Palpation of the hip has been utilized to determine the presence or absence of joint laxity and early CHD, especially in immature dogs. The ability to accurately quantitate hip joint laxity should provide key diagnostic and prognostic information for affected dogs. There are, however, a number of concerns, which must be addressed relating to the accuracy of palpation as a method of diagnosis. Palpation is at best a subjective evaluation and is influenced by practitioner experience, positioning of the dogs, amount of forced applied, and whether or not the dog is anesthetized. As of yet, an objective method of determining the amount of joint laxity of subluxation in dogs manifesting symptoms of CHD prior to the development of detectable radiographic changes. The two most common procedures employed are the Bardens’ method and the test for the Ortolani sign, both of which are described extremely well in the article authored by Chalman and Butler. The Bardens’ test detects movement of the femoral head in and out of the acetabulum as the femur is lifted horizontally. Elicitation of an Ortolani sign may be performed with the patient in either dorsal or lateral recumbancy. During testing, the application of pressure along the femoral shaft will subluxate the femoral head dorsally. As the limb is abducted, the femoral head will reseat within the acetablulum. The resulting sound and vibrations or “clicks” produced by this reseating is a positive Ortolani sign. The degree of grading residence of “click” gives an appreciation of the severity of the existing pathology. Dogs with extensive pathology, however, may have a negative Ortolani sign because distortion of the acetabular rim combined with a thickened joint capsule and osteophyte production may lead to an extremely limited range of motion. In these cases, however, radiographic evidence of joint distortion exists and diagnosis should be straightforward.

Although observation of the gait and palpation of the hip can indicate the possibility of CHD, radiographic examination is used to establish the diagnosis in the majority of cases. Historically, radiographic evaluation consists of a symmetric ventrodorsal radiograph of the pelvis and femors with the hind limbs extended and parallel to each other. Lateral pelvic views contribute minimally in the assessment of possible CHD. A major deficiency in this standard radiographic view is the failure to adequately delineate the weight bearing portion of the acetabulum. In addition, this hip extended position may mask the true potential hip joint laxity because in this position, the joint capsule tightens and may act to drive the femoral head into the acetabulum. The dorsal acetabular rim radiographic view has been recommended to evaluate the dorsal rim of the acetabulum for damage and secondary changes to show acetabular filling and congruency of the hip and to correlate palpation of joint laxity and crepitation with radiographic appearance.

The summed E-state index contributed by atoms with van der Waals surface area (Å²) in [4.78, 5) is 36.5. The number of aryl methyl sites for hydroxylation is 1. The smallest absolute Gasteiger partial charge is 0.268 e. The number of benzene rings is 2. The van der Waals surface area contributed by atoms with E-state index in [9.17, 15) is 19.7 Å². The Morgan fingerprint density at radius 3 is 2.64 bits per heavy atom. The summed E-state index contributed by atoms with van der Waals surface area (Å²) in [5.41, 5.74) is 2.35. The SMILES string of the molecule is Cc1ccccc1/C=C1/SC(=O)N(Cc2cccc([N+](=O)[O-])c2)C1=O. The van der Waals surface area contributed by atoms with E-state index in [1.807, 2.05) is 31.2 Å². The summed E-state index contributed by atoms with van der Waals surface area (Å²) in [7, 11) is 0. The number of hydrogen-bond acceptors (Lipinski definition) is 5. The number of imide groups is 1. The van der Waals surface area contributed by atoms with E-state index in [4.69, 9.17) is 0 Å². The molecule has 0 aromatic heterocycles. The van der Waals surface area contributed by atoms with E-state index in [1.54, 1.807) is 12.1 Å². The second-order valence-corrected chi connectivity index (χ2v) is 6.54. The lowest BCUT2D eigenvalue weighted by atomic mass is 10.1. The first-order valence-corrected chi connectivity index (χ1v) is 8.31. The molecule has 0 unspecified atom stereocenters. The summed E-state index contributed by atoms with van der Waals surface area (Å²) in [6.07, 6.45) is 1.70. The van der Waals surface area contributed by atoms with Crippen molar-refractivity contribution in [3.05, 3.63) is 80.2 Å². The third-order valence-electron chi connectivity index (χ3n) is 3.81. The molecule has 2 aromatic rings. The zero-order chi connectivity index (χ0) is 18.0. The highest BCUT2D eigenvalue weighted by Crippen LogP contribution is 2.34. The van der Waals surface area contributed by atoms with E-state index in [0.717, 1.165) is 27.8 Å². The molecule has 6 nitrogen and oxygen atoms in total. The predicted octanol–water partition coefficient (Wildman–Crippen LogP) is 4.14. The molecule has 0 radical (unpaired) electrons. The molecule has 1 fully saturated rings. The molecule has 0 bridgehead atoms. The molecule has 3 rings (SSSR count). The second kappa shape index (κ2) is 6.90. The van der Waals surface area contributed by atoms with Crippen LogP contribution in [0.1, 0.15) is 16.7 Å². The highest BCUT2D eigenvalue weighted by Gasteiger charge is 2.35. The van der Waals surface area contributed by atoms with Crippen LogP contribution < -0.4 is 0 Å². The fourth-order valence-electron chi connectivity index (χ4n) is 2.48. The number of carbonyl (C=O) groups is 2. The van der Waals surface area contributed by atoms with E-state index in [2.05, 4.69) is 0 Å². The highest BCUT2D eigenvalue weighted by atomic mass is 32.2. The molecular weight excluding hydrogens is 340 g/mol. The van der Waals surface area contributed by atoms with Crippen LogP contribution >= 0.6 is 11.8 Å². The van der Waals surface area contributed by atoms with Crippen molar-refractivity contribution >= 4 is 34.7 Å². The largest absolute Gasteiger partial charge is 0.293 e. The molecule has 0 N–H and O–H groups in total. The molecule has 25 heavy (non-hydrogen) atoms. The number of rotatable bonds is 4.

The primary radiographic signs of CHD are a shallow acetabulum and a small flattened femoral head. The dorsal acetabular rim recedes and becomes less concave, and increased joint space and subluxation or luxation of the femoral head is observed. As dysplasia progresses, joint instability, synovitis, and cartilage degeneration increase as evidenced by radiographic indication of osteoarthritic changes including femoral neck and acetabular osteophyte development, sclerosis of subchondral bone, subcondral cysts of the femoral head, and ossification of the joint capsule.

While one study reports excellent success in obtaining pelvic radiographs of dogs for hip dysplasia without sedation or anesthesia, chemical restraint is usually employed to achieve proper positioning. Once again, while anesthesia allows for proper positioning, the effects of anesthesia on the relaxation of tissues in the hip joint region and how this may affect the radiographic diagnosis of CHD needs to be taken into consideration.

In conclusion, CHD is a developmental disorder, the expression of which is influenced by a multitude of factors. Gait analysis, palpation, and radiography are indicated to establish a correct diagnosis, but the incipient disease may be difficult to identify because interpretation of the aforementioned diagnostic procedures can be subjective and requires a great deal of skill and expertise for accuracy.

In the next article, we will discuss the treatment of the young growing dog with hip dysplasia. The third article will address the treatment of the mature dog with secondary osteoarthritic changes and degenerative joint disease.

Canine Hip Dysplasia


Canine Hip Dysplasia-Part 2

Surgical Treatment for the Immature Patient

A number of different surgical techniques have been employed to treat canine hip dysplasia. The procedure, which is ultimately selected, should be based upon careful observation and evaluation of the individual patient. Criteria, which must be addressed, include the age of the patient; the severity of subluxation (i.e., the angle of Wiberg); the angle of inclination and anteversion; the depth of the acetabulum; and the presence or absence of femoral head deformity and associated changes indicative of osteoarthritis.

Canine Hip Dysplasia

The surgical procedures most commonly recommended for treatment include triple pelvic osteotomy; intertrochanteric de-rotational femoral osteotomy; excision arthroplasty with or without a bicep sling; and total hip replacement.

The advantages, as well as the indication for each of these procedures, will be discussed in this and in a future article.

The primary goal of surgical intervention for the treatment of canine hip dysplasia in the majority of immature patients is re-direction of the acetabulum. The restoration of hip stability promotes a more normal development of the hip and results in a decrease or halt of the osteoarthritic changes typically associated with a degerenative joint disease.